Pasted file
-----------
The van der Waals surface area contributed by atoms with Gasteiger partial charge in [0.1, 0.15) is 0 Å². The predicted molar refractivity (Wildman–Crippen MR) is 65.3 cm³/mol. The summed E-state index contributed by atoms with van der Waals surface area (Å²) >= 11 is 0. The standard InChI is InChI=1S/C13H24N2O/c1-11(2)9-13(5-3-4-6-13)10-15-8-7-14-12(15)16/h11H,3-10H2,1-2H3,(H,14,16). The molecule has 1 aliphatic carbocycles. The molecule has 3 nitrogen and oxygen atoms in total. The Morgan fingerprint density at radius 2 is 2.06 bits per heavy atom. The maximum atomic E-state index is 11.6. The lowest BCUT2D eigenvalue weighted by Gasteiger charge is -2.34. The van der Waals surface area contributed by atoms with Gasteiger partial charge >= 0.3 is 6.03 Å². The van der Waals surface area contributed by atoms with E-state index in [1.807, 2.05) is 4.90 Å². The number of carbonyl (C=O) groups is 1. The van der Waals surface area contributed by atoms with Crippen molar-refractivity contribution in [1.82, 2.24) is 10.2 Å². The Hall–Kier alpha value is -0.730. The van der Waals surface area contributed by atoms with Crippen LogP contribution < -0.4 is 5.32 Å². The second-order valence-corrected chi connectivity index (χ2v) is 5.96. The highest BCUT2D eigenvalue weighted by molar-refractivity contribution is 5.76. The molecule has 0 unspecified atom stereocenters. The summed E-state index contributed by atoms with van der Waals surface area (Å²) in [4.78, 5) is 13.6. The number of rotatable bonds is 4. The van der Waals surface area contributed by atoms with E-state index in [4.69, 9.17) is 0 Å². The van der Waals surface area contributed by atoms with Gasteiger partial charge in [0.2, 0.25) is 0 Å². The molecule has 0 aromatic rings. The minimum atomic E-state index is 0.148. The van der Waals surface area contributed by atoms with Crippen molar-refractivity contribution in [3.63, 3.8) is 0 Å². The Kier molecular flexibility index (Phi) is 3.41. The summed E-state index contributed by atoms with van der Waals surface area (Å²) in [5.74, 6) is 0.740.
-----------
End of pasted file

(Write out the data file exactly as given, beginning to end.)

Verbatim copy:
The van der Waals surface area contributed by atoms with Gasteiger partial charge in [0.1, 0.15) is 0 Å². The predicted molar refractivity (Wildman–Crippen MR) is 65.3 cm³/mol. The summed E-state index contributed by atoms with van der Waals surface area (Å²) >= 11 is 0. The standard InChI is InChI=1S/C13H24N2O/c1-11(2)9-13(5-3-4-6-13)10-15-8-7-14-12(15)16/h11H,3-10H2,1-2H3,(H,14,16). The molecule has 1 aliphatic carbocycles. The molecule has 3 nitrogen and oxygen atoms in total. The Morgan fingerprint density at radius 2 is 2.06 bits per heavy atom. The maximum atomic E-state index is 11.6. The lowest BCUT2D eigenvalue weighted by Gasteiger charge is -2.34. The van der Waals surface area contributed by atoms with Gasteiger partial charge >= 0.3 is 6.03 Å². The van der Waals surface area contributed by atoms with E-state index in [1.807, 2.05) is 4.90 Å². The number of carbonyl (C=O) groups is 1. The van der Waals surface area contributed by atoms with Crippen molar-refractivity contribution in [1.82, 2.24) is 10.2 Å². The Hall–Kier alpha value is -0.730. The van der Waals surface area contributed by atoms with Crippen LogP contribution < -0.4 is 5.32 Å². The second-order valence-corrected chi connectivity index (χ2v) is 5.96. The highest BCUT2D eigenvalue weighted by molar-refractivity contribution is 5.76. The molecule has 0 unspecified atom stereocenters. The summed E-state index contributed by atoms with van der Waals surface area (Å²) in [4.78, 5) is 13.6. The number of rotatable bonds is 4. The van der Waals surface area contributed by atoms with E-state index in [4.69, 9.17) is 0 Å². The van der Waals surface area contributed by atoms with Gasteiger partial charge in [0.2, 0.25) is 0 Å². The molecule has 0 aromatic rings. The minimum atomic E-state index is 0.148. The van der Waals surface area contributed by atoms with Crippen molar-refractivity contribution in [3.63, 3.8) is 0 Å². The Kier molecular flexibility index (Phi) is 3.41. The summed E-state index contributed by atoms with van der Waals surface area (Å²) in [5.74, 6) is 0.740.